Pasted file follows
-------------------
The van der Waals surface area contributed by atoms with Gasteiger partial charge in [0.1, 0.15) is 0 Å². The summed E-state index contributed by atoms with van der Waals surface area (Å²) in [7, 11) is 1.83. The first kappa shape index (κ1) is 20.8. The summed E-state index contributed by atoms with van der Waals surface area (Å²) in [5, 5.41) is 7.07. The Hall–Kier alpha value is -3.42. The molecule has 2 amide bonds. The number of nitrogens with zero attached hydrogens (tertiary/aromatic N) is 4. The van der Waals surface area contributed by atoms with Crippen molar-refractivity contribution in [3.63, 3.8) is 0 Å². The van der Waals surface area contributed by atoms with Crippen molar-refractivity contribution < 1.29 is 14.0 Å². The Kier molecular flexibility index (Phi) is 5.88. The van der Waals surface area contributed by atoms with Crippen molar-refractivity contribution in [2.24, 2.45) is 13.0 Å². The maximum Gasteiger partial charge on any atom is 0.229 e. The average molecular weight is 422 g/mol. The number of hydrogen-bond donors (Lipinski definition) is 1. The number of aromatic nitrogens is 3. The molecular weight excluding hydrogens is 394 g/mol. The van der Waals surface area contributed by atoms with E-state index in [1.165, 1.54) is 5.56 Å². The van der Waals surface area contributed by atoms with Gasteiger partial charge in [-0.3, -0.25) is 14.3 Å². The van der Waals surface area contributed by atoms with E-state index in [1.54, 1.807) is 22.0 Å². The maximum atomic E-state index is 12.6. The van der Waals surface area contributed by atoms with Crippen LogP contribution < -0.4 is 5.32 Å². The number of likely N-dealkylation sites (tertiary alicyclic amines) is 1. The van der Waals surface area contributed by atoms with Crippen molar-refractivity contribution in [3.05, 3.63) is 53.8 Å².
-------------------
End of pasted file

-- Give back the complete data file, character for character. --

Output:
The van der Waals surface area contributed by atoms with Gasteiger partial charge in [0.1, 0.15) is 0 Å². The summed E-state index contributed by atoms with van der Waals surface area (Å²) in [7, 11) is 1.83. The first kappa shape index (κ1) is 20.8. The summed E-state index contributed by atoms with van der Waals surface area (Å²) in [5, 5.41) is 7.07. The Hall–Kier alpha value is -3.42. The molecule has 2 amide bonds. The number of nitrogens with zero attached hydrogens (tertiary/aromatic N) is 4. The van der Waals surface area contributed by atoms with Crippen molar-refractivity contribution in [3.63, 3.8) is 0 Å². The van der Waals surface area contributed by atoms with Crippen molar-refractivity contribution < 1.29 is 14.0 Å². The Kier molecular flexibility index (Phi) is 5.88. The van der Waals surface area contributed by atoms with Crippen molar-refractivity contribution in [2.24, 2.45) is 13.0 Å². The maximum Gasteiger partial charge on any atom is 0.229 e. The average molecular weight is 422 g/mol. The number of hydrogen-bond donors (Lipinski definition) is 1. The number of aromatic nitrogens is 3. The molecular weight excluding hydrogens is 394 g/mol. The van der Waals surface area contributed by atoms with E-state index in [1.165, 1.54) is 5.56 Å². The van der Waals surface area contributed by atoms with Gasteiger partial charge in [-0.3, -0.25) is 14.3 Å². The van der Waals surface area contributed by atoms with E-state index in [1.54, 1.807) is 22.0 Å². The maximum atomic E-state index is 12.6. The van der Waals surface area contributed by atoms with Crippen LogP contribution < -0.4 is 5.32 Å². The number of likely N-dealkylation sites (tertiary alicyclic amines) is 1. The van der Waals surface area contributed by atoms with Crippen molar-refractivity contribution in [3.05, 3.63) is 53.8 Å².